Creating interesting, relevant and timely branded content in the financial industry is tricky. You’ve got SEC regulations to navigate, a demanding audience of sophisticated investors and financial industry experts to reach, and an expert freelance financial writer who can write in layman’s terms to source. The biggest hurdle of all: navigating a complex internal chain of approval at your client’s financial firms. For time sensitive financial content marketing, approval chains can be a serious challenge. Here’s how to navigate the approval chain so legal and regulatory compliance doesn’t kill your content marketing before it ever gets published.
- Identify key stakeholders and enforce limits. How many cooks really need to be in the kitchen? You’ve got your marketing team editing for style and voice, your client’s marketing team repeating this process, a team of lawyers reading the story for compliance, your writer making revisions, your marketing team making more tweaks, the client’s team pushing back on a change, their lawyers pushing for a new submission… it’s an unnecessary zoo. Work with your client to minimize the number of people involved in the approval process.
- Avoid problem content in the first place. Good content offers valuable insights without being prescriptive. Skip the drama and stick to the script. This doesn’t mean your content needs to be boring or dry, but do avoid statements that could be interpreted as guidance. There’s a reason that lawyers begin and end most written content with a statement making clear that the proceeding/preceding content does not content legal advice: content as advice, especially in the financial world, leaves your client vulnerable to legal threats. Be wary of false advertising. One way to get around this is to talk about a client’s product/service as little as possible and instead focus on shared problems faced by your client’s target audience. Avoid making any marketing claims, never lie or exaggerate, and stick to the facts.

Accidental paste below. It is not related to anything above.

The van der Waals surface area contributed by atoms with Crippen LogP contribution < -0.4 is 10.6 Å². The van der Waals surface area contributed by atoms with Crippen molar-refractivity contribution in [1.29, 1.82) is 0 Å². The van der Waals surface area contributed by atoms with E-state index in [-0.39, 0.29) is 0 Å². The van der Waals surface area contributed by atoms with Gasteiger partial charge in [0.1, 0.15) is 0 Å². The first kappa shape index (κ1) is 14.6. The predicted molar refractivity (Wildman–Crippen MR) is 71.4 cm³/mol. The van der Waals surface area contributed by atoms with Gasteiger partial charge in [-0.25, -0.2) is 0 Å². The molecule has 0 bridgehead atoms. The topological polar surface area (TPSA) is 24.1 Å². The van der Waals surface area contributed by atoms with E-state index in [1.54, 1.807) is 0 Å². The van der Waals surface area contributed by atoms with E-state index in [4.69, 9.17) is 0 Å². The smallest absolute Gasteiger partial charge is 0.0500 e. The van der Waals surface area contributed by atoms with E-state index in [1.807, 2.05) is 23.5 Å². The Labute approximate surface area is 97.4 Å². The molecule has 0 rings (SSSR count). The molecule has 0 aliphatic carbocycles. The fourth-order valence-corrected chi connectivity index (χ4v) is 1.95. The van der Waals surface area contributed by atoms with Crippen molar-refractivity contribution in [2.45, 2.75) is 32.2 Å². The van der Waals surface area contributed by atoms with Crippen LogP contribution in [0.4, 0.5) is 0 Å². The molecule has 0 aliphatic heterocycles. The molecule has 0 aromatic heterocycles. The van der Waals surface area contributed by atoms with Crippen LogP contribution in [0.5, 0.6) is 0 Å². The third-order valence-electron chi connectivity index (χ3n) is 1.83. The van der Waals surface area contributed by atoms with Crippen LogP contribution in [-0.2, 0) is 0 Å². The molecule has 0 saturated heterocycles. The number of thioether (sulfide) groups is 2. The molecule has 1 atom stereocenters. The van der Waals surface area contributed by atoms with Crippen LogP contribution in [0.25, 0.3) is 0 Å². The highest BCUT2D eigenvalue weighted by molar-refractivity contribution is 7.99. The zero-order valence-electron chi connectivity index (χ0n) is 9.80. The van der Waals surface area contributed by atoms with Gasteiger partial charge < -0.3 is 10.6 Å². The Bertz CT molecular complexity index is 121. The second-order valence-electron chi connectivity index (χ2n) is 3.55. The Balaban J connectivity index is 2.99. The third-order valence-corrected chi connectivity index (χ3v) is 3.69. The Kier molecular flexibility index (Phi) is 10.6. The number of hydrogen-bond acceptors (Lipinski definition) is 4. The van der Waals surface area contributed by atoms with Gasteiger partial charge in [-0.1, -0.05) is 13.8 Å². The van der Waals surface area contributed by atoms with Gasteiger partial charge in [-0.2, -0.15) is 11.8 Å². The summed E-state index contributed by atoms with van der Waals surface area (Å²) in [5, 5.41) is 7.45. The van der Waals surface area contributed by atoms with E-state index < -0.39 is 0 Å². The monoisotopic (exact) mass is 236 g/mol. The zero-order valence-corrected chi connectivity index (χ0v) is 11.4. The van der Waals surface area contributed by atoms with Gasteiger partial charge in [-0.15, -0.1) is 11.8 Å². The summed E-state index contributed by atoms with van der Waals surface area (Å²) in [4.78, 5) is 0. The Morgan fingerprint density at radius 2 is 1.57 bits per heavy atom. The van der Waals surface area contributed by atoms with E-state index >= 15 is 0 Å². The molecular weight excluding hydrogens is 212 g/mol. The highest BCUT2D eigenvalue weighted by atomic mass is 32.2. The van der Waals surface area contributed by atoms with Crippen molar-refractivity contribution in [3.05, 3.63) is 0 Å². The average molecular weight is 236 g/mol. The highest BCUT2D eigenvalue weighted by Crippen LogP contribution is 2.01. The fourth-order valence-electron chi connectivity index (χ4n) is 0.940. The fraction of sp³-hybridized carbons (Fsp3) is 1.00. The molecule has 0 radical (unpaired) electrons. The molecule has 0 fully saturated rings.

- Get pre-approval. Don’t just submit a story topic for approval and call it a day. Submit a detailed outline and have your client run the outline by their legal department. Yes, this can make the initial content development period longer. However, it’s better to find out in advance that story details can’t be included rather than waste your team’s time wordsmithing a paragraph that can’t even be published in the first place. And approval doesn’t stop with your topic outline. Keep in mind that many financial companies (like other brands) will need to obtain permission in order to use someone’s likeness, quote a person, or mention a third-party organization. Publishing branded content is different from journalism since branded content is considered by many to be a form of marketing. Consequently, licensing rules for marketing will apply.
While the first few pieces of financial content marketing you create for a client may be time consuming, building trust through consistent, quality content (that also meets their compliance concerns) will streamline the approval process, reduce the number of cooks in the kitchen, and also reduce the number of content revisions.
Erin M loves adding stamps to her passport, photography, scuba diving, hiking and cooking. She has snorkeled with whale sharks, won over 10 Pollie Awards (the “Oscars” of political advertising), and volunteered as an English teacher for indigenous students in Ecuador.